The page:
OGLE 2003-BLG-238: Microlensing mass estimate of an isolated star

OGLE 2003-BLG-238: Microlensing mass estimate of an isolated star

Restored and updated 5-Jan-2005

Microlensing is the only known direct method to measure the masses of stars that lack visible companions. By quantitatively assessing the effects of the extent of the source star and the annual parallax seen in the photometric light curve, the combined efforts by the OGLE, PLANET, and MicroFUN collaborations with the 1.3m Warsaw telescope at Las Campanas Observatory (Chile), the CTIO 1.3m at Cerro Tololo (Chile), the Wise 1.0m at Mitzpe Ramon (Israel), the Danish 1.54m at ESO La Silla (Chile) and the Canopus 1.0m near Hobart (Tasmania) not only allowed to measure the event timescale tE = (37.6 ± 0.2) d and the angular Einstein radius &thetaE = (652 ± 56) μas, but also revealed a 1-σ constraint on the parallax, given by 0.056 < πLS/&thetaE < 0.23, so that the lens mass is constrained to 0.36 Msun < M < 1.48 Msun.

Although a measurement of the lens mass by this technique is complicated by the fact that those events that are most likely to show prominent finite source effects are the least likely to show prominent parallax effects, vice versa, the data allowed to obtain a meaningful constraint for an event with a relative proper motion between lens and source of μ ∼ 6 mas/yr, which is rather typical for disk lenses. While OGLE 2003-BLG-238 shows the general feasibility of this approach, events with smaller proper motions will provide better opportunities.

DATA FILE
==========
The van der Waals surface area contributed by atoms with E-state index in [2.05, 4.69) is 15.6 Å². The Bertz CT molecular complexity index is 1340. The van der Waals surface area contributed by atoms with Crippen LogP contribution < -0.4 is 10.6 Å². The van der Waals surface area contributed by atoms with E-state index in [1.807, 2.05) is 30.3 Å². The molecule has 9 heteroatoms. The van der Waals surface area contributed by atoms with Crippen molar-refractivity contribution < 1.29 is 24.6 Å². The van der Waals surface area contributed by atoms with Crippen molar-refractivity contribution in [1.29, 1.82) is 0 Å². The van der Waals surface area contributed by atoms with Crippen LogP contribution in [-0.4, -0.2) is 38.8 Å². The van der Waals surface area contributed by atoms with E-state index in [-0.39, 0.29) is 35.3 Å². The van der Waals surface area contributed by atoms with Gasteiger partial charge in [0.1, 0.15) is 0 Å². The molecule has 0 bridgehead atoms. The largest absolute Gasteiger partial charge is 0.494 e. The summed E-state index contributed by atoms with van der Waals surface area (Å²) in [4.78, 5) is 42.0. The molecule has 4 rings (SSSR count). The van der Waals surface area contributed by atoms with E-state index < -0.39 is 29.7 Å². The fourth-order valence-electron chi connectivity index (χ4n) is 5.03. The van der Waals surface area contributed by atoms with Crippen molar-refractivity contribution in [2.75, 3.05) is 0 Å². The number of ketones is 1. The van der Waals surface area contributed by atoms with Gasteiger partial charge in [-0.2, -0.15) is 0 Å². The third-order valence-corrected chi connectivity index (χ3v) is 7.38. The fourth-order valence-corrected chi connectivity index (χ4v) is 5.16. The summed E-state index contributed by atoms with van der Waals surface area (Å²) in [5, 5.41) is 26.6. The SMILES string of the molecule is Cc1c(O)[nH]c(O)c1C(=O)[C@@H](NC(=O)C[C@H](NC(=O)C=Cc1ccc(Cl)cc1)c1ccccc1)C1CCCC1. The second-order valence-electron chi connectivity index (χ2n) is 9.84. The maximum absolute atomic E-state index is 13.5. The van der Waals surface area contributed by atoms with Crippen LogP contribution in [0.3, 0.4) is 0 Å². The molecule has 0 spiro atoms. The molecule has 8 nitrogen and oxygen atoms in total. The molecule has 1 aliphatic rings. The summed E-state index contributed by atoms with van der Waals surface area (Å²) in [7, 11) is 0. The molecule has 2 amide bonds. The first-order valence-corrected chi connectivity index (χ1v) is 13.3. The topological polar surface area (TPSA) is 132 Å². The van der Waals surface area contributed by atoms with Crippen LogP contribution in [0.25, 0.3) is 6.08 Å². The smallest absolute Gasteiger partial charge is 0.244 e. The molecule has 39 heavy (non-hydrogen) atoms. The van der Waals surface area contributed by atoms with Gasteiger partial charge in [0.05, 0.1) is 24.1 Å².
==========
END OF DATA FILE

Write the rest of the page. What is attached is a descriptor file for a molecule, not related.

The figure shows the peak region of the event with OGLE I, μFUN Chile I, μFUN Chile V, μFUN Israel I, PLANET Tasmania I, and PLANET Chile R data, as well as model lightcurves for the best-fit nonparallax finite-source model (solid) and a point-source model with otherwise identical parameters (dashed).

The corresponding paper (G. Jiang et al., 2004) has been published as ApJ 617, 1307. A preprint is also available as astro-ph/0404394.

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